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Live life to the fullest: Winter sports

With 2017 upon us, it’s time to find a sport for the long-chilling winter months as we wait for the buds of Spring. There is nothing like a spot of fresh air, so instead of indoors tennis or swimming, hope for snow and try your hand at one of the many winter sports available. As well as it being great fun, taking part in a winter sport is a fantastic way to help your glucose levels by keeping you warm and increasing insulin sensitivity.

If you are an adventurous type then skiing or snowboarding could be for you. If you just fancy a day out, sledging or ice-skating are great ways to have fun and be active this winter. No matter what activity you chose, it is important for you to be prepared and stay safe as the winter weather can be unpredictable.

Before heading out to enjoy any winter sports activities, you should first ensure you have everything you need to manage your diabetes with you.



  • The cold weather may affect glucose readers. If you are out on the slopes then store your glucose meter on an inside coat pocket so it is kept warm. If the FreeStyle Libre system is displaying a ‘Glucose Reading unavailable’ message, then move to a location where the temperature is appropriate and scan again after a few minutes.#
  • Using the FreeStyle Libre system makes checking your glucose levels whilst active easier. For example, Jane has been on 12 skiing holidays since being diagnosed with diabetes, and although it still comes with challenges, when she started using the FreeStyle Libre system her experience was transformed, “All I had to do was whip it out of my ski jacket, swipe it over my arm and instantly I knew not only my reading, but very importantly which direction my sugars were going in. Having Type 1 diabetes is tough. Combining it with an activity like skiing is tough. Having the FreeStyle Libre system makes it so much easier.” 2*
  • In addition to your glucose meter, if you require insulin, it usually needs to stay warm. If you wear an insulin pump ensure that it is close to your body under layers of clothing or as directed by the manufacturer. If you use insulin bottles, syringes, or pens, then leave them somewhere warm so they are available when you stop for a break. 3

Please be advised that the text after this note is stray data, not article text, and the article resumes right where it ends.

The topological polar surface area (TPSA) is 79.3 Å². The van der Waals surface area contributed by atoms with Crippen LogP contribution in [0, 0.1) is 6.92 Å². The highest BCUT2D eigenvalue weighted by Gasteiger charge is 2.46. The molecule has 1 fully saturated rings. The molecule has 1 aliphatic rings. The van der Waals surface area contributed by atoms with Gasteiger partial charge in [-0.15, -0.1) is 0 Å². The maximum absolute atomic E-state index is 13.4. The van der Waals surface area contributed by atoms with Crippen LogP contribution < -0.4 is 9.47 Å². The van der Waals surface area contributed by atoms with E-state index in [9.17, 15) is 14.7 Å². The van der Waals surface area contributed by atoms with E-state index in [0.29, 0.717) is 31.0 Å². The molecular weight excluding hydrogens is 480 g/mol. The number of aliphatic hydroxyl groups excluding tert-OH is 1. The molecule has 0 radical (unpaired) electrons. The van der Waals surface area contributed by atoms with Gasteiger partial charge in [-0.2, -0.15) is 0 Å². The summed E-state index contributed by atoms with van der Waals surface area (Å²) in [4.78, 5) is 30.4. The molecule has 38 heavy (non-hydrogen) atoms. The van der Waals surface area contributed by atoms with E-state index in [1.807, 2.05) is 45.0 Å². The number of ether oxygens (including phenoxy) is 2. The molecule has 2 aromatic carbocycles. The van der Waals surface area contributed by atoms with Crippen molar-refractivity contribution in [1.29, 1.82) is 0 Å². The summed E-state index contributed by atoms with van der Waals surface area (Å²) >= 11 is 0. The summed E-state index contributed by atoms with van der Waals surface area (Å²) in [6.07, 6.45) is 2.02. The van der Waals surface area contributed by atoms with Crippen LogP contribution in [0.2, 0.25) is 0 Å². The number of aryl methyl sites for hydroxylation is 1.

• If you are out and about all day then ensure you have packed snacks. Glucose tablets or juice, for an example, as they are quick release energy.
  • When possible, try to make sure you are enjoying your winter sport with someone who is aware of your diabetes and knows how to support you.
  • Any physical activity can affect your blood sugar levels, so always remember to test regularly.1

Winter can be a time for fun activities, and with so many to choose from you are spoilt for choice. At Abbott we believe that you should live your life to the fullest, which can mean anything from taking part in an extreme sport to just enjoying a day out ice-skating with friends and family.



1. http://www.diabetes.co.uk/diabetes-and-cold-weather.html
2. https://youcandoit.freestylediabetes.co.uk/story/jane-t/
3. http://www.chop.edu/health-resources/winter-sports-and-diabetes
#  Please refer to the FreeStyle Libre system User Manual for complete instructions.
*  The reader can capture data from the sensor when it is within 1cm to 4cm of the sensor.


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Modal libre bg * Scanning the sensor to obtain glucose values does not require lancets ×
*1. Scanning the sensor to obtain glucose values does not require lancets 2. A finger prick test using a blood glucose meter is required during times of rapidly changing glucose levels when interstitial fluid glucose levels may not accurately reflect blood glucose levels, or if hypoglycemia or impending hypoglycemia is reported but the symptoms do not match the system readings. ×

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